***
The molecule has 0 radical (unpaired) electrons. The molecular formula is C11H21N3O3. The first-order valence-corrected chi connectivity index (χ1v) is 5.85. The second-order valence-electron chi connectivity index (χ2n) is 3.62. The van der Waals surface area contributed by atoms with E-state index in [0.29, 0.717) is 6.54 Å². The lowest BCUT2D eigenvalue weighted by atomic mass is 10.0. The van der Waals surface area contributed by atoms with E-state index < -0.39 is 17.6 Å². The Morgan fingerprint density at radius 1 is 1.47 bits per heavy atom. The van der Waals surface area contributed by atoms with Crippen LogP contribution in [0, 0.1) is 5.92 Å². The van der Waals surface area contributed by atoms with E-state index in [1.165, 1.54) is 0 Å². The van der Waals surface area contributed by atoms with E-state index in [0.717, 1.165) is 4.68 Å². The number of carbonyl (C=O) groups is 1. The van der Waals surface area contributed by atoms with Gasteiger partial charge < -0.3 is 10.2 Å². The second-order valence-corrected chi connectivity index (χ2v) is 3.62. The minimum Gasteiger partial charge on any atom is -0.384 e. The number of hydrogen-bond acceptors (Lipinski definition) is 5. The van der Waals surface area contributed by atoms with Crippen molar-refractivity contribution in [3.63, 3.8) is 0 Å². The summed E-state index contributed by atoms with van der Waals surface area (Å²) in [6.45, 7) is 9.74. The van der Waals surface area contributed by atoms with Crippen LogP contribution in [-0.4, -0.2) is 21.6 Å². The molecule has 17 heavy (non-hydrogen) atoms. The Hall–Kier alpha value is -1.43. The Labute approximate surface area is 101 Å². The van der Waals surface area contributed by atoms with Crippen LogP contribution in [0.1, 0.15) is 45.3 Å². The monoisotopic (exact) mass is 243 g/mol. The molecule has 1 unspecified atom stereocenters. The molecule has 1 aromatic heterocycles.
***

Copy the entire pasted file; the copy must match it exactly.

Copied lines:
The molecule has 0 radical (unpaired) electrons. The molecular formula is C11H21N3O3. The first-order valence-corrected chi connectivity index (χ1v) is 5.85. The second-order valence-electron chi connectivity index (χ2n) is 3.62. The van der Waals surface area contributed by atoms with E-state index in [0.29, 0.717) is 6.54 Å². The lowest BCUT2D eigenvalue weighted by atomic mass is 10.0. The van der Waals surface area contributed by atoms with E-state index < -0.39 is 17.6 Å². The Morgan fingerprint density at radius 1 is 1.47 bits per heavy atom. The van der Waals surface area contributed by atoms with Crippen LogP contribution in [0, 0.1) is 5.92 Å². The van der Waals surface area contributed by atoms with E-state index in [1.165, 1.54) is 0 Å². The van der Waals surface area contributed by atoms with E-state index in [0.717, 1.165) is 4.68 Å². The number of carbonyl (C=O) groups is 1. The van der Waals surface area contributed by atoms with Gasteiger partial charge < -0.3 is 10.2 Å². The second-order valence-corrected chi connectivity index (χ2v) is 3.62. The minimum Gasteiger partial charge on any atom is -0.384 e. The number of hydrogen-bond acceptors (Lipinski definition) is 5. The van der Waals surface area contributed by atoms with Crippen molar-refractivity contribution in [3.63, 3.8) is 0 Å². The summed E-state index contributed by atoms with van der Waals surface area (Å²) in [6.45, 7) is 9.74. The van der Waals surface area contributed by atoms with Crippen LogP contribution in [-0.4, -0.2) is 21.6 Å². The molecule has 17 heavy (non-hydrogen) atoms. The Hall–Kier alpha value is -1.43. The Labute approximate surface area is 101 Å². The van der Waals surface area contributed by atoms with Crippen LogP contribution in [0.1, 0.15) is 45.3 Å². The monoisotopic (exact) mass is 243 g/mol. The molecule has 1 unspecified atom stereocenters. The molecule has 1 aromatic heterocycles.